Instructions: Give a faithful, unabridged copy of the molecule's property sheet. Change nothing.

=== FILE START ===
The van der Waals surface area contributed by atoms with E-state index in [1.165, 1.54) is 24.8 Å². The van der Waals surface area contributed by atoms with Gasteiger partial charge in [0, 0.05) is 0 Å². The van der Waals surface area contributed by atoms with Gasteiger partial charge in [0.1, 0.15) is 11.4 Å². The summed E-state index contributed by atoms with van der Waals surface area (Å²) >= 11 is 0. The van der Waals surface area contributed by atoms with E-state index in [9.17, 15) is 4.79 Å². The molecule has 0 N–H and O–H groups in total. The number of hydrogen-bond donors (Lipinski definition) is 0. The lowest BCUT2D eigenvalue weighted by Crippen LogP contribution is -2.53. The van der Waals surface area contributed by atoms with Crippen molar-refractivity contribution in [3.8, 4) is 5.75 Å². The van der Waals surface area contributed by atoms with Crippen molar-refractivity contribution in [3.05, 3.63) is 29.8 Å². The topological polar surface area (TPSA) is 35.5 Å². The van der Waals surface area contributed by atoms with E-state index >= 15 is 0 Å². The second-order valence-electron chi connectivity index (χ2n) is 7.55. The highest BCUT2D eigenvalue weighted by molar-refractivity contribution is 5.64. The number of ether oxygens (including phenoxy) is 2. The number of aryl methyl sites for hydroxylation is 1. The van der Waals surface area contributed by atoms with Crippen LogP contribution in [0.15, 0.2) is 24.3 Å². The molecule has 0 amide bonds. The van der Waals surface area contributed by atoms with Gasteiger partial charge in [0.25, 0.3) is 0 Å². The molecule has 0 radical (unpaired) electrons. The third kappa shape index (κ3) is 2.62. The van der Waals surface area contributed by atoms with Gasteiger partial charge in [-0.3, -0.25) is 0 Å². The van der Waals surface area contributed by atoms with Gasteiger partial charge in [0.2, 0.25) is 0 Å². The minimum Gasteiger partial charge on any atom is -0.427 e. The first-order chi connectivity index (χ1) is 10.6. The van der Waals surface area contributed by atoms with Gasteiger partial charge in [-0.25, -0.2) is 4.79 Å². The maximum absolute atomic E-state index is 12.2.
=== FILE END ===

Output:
The van der Waals surface area contributed by atoms with E-state index in [1.165, 1.54) is 24.8 Å². The van der Waals surface area contributed by atoms with Gasteiger partial charge in [0, 0.05) is 0 Å². The van der Waals surface area contributed by atoms with Gasteiger partial charge in [0.1, 0.15) is 11.4 Å². The summed E-state index contributed by atoms with van der Waals surface area (Å²) >= 11 is 0. The van der Waals surface area contributed by atoms with E-state index in [9.17, 15) is 4.79 Å². The molecule has 0 N–H and O–H groups in total. The number of hydrogen-bond donors (Lipinski definition) is 0. The lowest BCUT2D eigenvalue weighted by Crippen LogP contribution is -2.53. The van der Waals surface area contributed by atoms with Crippen molar-refractivity contribution in [3.8, 4) is 5.75 Å². The van der Waals surface area contributed by atoms with Crippen molar-refractivity contribution in [3.05, 3.63) is 29.8 Å². The topological polar surface area (TPSA) is 35.5 Å². The van der Waals surface area contributed by atoms with E-state index >= 15 is 0 Å². The second-order valence-electron chi connectivity index (χ2n) is 7.55. The highest BCUT2D eigenvalue weighted by molar-refractivity contribution is 5.64. The number of ether oxygens (including phenoxy) is 2. The number of aryl methyl sites for hydroxylation is 1. The van der Waals surface area contributed by atoms with Crippen LogP contribution in [0.15, 0.2) is 24.3 Å². The molecule has 0 amide bonds. The van der Waals surface area contributed by atoms with Gasteiger partial charge in [0.25, 0.3) is 0 Å². The molecule has 0 radical (unpaired) electrons. The third kappa shape index (κ3) is 2.62. The van der Waals surface area contributed by atoms with Gasteiger partial charge in [-0.3, -0.25) is 0 Å². The van der Waals surface area contributed by atoms with Gasteiger partial charge in [0.2, 0.25) is 0 Å². The minimum Gasteiger partial charge on any atom is -0.427 e. The first-order chi connectivity index (χ1) is 10.6. The van der Waals surface area contributed by atoms with Gasteiger partial charge in [-0.25, -0.2) is 4.79 Å². The maximum absolute atomic E-state index is 12.2.